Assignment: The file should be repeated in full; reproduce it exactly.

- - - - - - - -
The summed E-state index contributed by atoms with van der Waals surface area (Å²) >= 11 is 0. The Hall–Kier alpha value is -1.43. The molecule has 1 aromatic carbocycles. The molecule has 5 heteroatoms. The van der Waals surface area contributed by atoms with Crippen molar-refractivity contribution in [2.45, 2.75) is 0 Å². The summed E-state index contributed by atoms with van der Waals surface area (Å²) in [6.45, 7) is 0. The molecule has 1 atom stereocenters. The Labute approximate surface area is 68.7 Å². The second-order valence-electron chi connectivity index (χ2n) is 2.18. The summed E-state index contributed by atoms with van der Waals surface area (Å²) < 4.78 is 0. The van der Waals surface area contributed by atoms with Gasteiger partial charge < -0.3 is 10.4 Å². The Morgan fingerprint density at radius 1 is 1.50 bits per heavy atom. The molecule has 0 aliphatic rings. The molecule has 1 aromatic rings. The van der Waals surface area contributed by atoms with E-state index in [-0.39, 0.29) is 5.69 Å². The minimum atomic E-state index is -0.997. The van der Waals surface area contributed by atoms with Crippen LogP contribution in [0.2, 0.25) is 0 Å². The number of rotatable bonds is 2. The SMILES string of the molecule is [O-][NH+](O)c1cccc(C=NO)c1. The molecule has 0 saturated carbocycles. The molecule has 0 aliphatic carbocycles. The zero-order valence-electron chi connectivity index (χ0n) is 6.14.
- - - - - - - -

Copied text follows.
The summed E-state index contributed by atoms with van der Waals surface area (Å²) >= 11 is 0. The Hall–Kier alpha value is -1.43. The molecule has 1 aromatic carbocycles. The molecule has 5 heteroatoms. The van der Waals surface area contributed by atoms with Crippen molar-refractivity contribution in [2.45, 2.75) is 0 Å². The summed E-state index contributed by atoms with van der Waals surface area (Å²) in [6.45, 7) is 0. The molecule has 1 atom stereocenters. The Labute approximate surface area is 68.7 Å². The second-order valence-electron chi connectivity index (χ2n) is 2.18. The summed E-state index contributed by atoms with van der Waals surface area (Å²) < 4.78 is 0. The van der Waals surface area contributed by atoms with Gasteiger partial charge < -0.3 is 10.4 Å². The Morgan fingerprint density at radius 1 is 1.50 bits per heavy atom. The molecule has 0 aliphatic rings. The molecule has 1 aromatic rings. The van der Waals surface area contributed by atoms with E-state index in [-0.39, 0.29) is 5.69 Å². The minimum atomic E-state index is -0.997. The van der Waals surface area contributed by atoms with Crippen LogP contribution in [0.2, 0.25) is 0 Å². The number of rotatable bonds is 2. The SMILES string of the molecule is [O-][NH+](O)c1cccc(C=NO)c1. The molecule has 0 saturated carbocycles. The molecule has 0 aliphatic carbocycles. The zero-order valence-electron chi connectivity index (χ0n) is 6.14.